I worked as a photographer for some years, with Leica, Zeiss, Nikon and Hasselblad, with a brief stint with Mamiya7 and Rollei too. For me the advent of digital made working with photography unbearable for a quality oriented photographer, the customers wanted "a disc" and thought all digital cameras were the same and that anybody could take shots and why isn't it cheaper since you don't have to buy film? Etc etc. I stayed in the photofinishing and printing business for some years though, helping other photographers that were grappling with the new cameras. Progress was slow in the first years I tell ya.
We've come a far way since. Digital is still not perfect, but it is pretty darn good I'd say. I waited until the Canon 5D arrived before letting go of my analog cameras, it was the first "affordable" full frame (24x36mm sensor) digital SLR and still today it is quite a camera. I have moved on since then, to a Sony A900 with some converted Leica and Zeiss lenses, manual focus lenses. Today I prefer smaller cameras and shoot with an oddball camera that accepts Leica M lenses, the Ricoh GXR M mount. Not many have heard of it and most people dismiss the camera based on prejudice, but I can tell you it is one of the best thought out digital cameras ever made. Still waiting on a full frame module for it though...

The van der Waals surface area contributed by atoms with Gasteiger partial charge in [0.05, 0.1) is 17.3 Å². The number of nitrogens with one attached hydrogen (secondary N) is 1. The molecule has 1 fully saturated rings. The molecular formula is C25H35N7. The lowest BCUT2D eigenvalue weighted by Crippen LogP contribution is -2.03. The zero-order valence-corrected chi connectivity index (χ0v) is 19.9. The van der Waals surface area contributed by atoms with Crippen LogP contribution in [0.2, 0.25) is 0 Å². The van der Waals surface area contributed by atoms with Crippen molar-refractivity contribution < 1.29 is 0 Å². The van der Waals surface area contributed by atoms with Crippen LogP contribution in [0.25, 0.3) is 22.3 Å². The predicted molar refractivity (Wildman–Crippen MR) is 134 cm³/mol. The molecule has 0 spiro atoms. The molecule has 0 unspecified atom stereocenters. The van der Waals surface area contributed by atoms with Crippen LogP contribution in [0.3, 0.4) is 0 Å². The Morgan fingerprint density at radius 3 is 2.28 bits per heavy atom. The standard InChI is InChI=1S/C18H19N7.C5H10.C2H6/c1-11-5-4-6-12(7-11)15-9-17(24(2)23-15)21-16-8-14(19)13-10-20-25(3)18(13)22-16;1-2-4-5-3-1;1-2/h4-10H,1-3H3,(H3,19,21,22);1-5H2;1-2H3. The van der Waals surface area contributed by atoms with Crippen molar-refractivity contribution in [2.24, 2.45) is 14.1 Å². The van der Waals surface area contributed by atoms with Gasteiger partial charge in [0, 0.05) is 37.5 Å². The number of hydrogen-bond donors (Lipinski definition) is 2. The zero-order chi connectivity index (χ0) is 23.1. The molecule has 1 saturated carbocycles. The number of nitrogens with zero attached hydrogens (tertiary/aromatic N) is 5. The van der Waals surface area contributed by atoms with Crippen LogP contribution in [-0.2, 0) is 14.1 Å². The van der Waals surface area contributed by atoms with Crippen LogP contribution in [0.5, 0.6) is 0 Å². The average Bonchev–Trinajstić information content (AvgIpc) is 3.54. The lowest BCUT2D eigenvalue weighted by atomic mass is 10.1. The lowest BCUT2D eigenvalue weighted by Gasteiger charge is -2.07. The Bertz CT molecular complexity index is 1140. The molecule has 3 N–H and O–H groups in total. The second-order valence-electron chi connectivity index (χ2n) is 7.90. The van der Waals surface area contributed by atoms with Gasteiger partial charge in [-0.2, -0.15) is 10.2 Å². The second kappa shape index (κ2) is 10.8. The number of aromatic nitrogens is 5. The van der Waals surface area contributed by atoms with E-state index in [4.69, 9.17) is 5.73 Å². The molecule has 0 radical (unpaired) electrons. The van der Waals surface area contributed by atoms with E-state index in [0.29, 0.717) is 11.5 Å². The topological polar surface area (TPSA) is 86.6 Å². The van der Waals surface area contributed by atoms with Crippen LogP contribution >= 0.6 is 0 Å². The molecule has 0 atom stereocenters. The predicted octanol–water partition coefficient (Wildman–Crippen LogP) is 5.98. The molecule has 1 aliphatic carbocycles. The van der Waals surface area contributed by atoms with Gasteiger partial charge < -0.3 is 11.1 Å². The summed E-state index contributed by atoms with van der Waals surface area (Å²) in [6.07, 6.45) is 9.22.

As for the topic, digital versus film. Digital still can't do all that film does so well. Film has a very nice transition into highlights, it is a gentle roll off where as digital "clips" into the highlights and simply loses all detail. It is the main drawback of digital today and it is very hard to work with files that have clipped highlights.
With (negative) film you "burn in" light on the negative and the more you burn in the denser the negative gets, and you have quite a lot of latitude to work with before it gets oversaturated/overexposed. Digital still can't do this gracefully and you have to expose differently.